Former Trump national security adviser Michael Flynn on Friday pleaded guilty in federal court in Washington to lying to the FBI in January about his contacts with the Russian ambassador, and said he is cooperating with Special Counsel Robert Mueller.

Flynn, 58, is charged with one count of “willfully and knowingly” making “false, fictitious and fraudulent statements” to the FBI regarding conversations he had with then-Russian Ambassador Sergei Kislyak days after President Trump was inaugurated.

In a statement, Flynn rejected accusations of treason, but that he acknowledged that what he did was "wrong."

“But I recognize that the actions I acknowledge in court today were wrong […] I am working to set things right,” he said.

Flynn added: “My guilty plea and agreement to cooperate with the Special Counsel’s Office reflect a decision I made in the bests interests of my family and of our country. I accept full responsibility for my actions.”

Flynn becomes the first Trump administration official to be charged as part of Mueller’s far-ranging probe into Russian interference in the 2016 presidential election and possible collusion with the Trump campaign.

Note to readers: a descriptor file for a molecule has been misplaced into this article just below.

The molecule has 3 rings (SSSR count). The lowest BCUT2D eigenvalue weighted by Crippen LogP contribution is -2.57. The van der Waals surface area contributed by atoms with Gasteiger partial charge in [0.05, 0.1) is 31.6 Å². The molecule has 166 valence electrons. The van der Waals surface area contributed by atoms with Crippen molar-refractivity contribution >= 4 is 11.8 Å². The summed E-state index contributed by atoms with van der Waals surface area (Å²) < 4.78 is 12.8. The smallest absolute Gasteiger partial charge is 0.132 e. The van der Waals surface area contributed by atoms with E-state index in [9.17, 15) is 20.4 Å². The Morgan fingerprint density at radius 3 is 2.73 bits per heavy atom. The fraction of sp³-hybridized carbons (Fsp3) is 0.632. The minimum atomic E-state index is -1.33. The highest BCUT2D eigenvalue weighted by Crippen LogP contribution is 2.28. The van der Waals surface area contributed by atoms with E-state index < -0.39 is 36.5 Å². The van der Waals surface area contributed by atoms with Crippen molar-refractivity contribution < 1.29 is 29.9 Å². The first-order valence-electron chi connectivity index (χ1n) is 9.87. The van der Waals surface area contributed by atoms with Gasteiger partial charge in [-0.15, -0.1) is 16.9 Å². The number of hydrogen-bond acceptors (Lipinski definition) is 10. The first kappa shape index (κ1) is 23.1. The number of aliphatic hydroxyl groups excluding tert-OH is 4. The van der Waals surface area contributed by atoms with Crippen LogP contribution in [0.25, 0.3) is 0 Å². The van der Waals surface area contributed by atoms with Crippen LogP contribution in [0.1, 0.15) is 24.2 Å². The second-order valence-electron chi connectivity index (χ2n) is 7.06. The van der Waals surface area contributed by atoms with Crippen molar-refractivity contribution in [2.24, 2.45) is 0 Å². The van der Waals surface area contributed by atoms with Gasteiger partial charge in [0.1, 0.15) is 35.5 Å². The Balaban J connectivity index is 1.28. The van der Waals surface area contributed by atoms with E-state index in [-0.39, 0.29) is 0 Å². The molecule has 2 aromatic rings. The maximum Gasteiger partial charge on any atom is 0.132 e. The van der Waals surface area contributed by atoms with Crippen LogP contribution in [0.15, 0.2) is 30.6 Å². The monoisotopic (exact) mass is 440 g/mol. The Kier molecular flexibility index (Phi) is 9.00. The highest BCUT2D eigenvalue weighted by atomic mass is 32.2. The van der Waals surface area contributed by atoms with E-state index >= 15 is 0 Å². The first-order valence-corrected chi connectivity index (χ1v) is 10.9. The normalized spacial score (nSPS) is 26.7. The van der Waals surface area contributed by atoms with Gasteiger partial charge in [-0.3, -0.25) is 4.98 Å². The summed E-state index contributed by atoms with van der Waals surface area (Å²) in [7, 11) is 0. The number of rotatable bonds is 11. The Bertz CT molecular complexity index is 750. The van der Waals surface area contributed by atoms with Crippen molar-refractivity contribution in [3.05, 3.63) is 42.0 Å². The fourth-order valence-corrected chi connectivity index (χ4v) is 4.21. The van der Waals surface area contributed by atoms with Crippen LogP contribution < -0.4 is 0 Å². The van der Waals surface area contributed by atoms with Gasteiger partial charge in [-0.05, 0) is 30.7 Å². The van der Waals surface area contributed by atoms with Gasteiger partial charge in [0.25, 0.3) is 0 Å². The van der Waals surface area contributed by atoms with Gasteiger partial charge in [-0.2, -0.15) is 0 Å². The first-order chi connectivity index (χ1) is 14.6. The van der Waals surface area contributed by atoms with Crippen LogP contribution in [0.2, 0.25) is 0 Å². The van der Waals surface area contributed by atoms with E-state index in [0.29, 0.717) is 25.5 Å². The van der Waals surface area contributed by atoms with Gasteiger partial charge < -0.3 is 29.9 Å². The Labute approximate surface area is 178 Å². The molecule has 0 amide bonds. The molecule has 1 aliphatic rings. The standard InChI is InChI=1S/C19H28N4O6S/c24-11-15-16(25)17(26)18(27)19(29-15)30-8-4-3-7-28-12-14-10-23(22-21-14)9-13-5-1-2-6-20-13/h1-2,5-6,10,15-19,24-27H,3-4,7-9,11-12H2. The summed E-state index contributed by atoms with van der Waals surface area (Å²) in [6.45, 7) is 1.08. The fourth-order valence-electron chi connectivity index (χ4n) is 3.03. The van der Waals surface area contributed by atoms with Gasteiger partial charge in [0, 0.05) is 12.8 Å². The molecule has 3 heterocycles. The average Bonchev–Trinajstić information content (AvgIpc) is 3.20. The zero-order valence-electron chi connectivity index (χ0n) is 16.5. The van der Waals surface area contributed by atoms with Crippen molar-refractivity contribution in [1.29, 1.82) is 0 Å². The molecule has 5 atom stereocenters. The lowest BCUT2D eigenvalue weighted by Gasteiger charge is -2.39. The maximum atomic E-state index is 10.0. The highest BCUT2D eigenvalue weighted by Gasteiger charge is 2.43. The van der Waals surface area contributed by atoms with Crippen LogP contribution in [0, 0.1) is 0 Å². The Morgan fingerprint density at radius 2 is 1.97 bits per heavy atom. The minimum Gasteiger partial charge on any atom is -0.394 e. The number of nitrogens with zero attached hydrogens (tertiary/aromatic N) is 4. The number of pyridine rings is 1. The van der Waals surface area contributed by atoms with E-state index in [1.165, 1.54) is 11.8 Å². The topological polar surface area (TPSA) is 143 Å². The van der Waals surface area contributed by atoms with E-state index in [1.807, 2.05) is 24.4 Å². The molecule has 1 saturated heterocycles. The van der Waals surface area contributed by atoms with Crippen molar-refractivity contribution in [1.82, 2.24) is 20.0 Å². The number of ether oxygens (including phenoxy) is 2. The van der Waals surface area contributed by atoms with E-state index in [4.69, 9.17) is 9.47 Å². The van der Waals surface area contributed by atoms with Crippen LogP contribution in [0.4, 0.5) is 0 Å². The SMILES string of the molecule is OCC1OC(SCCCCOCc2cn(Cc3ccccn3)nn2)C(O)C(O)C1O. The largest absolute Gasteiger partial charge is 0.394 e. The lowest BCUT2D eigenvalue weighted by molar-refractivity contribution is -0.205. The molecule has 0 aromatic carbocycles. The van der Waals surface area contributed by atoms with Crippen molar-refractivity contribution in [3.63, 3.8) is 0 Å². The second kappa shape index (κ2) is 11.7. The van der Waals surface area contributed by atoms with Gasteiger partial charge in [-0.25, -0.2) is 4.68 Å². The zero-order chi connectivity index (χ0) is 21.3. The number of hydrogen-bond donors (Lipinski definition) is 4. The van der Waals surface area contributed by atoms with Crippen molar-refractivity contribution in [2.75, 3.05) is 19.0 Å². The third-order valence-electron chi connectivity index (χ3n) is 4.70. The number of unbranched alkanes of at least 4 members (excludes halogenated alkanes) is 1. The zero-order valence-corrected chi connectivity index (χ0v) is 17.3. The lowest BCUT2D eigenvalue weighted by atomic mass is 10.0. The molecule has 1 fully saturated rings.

Four Trump-connected associates in total have been charged as part of Mueller’s investigation. The other three were involved with Trump's campaign, not his administration.

In October, Mueller's team charged Trump campaign foreign policy adviser George Papadopoulos’ with making false statements to the FBI regarding his contacts with Russian government officials during his time on the Trump campaign. He pleaded guilty.

Then last month, former campaign chairman Paul Manafort and his business partner Rick Gates were indicted on charges ranging from money laundering to making false statements, and have since pleaded not guilty.

Flynn, a retired Army lieutenant general, was fired by the White House in February after it was revealed he misled Vice President Mike Pence about his communications Kislyak. The Department of Justice had warned the White House that Flynn could be blackmailed because he had not fully disclosed multiple contacts and payments from foreign entities, including Russia, before joining the administration.

The charging document says Flynn lied to the FBI on Jan. 24 when he denied asking Kislyak on Dec. 29 "to refrain from escalating the situation in response to sanctions that the United States had imposed against Russia that same day."

The document also says Flynn lied about a Dec. 22 conversation when he said he didn't ask Kislyak "to delay the vote on or defeat a pending United Nations Security Council resolution."

Following Flynn’s firing, it was reported President Trump asked former FBI Director James Comey to think about “letting Flynn go.” It was believed that Comey’s comments about this conversation led Trump to fire Comey in May.

Following Comey’s firing, Attorney General Jeff Sessions took over the Russia investigation, and later recused himself after disclosing his own Russian contacts during his time as a Trump adviser.

Deputy Attorney General Rod Rosenstein appointed Mueller as special counsel on May 11.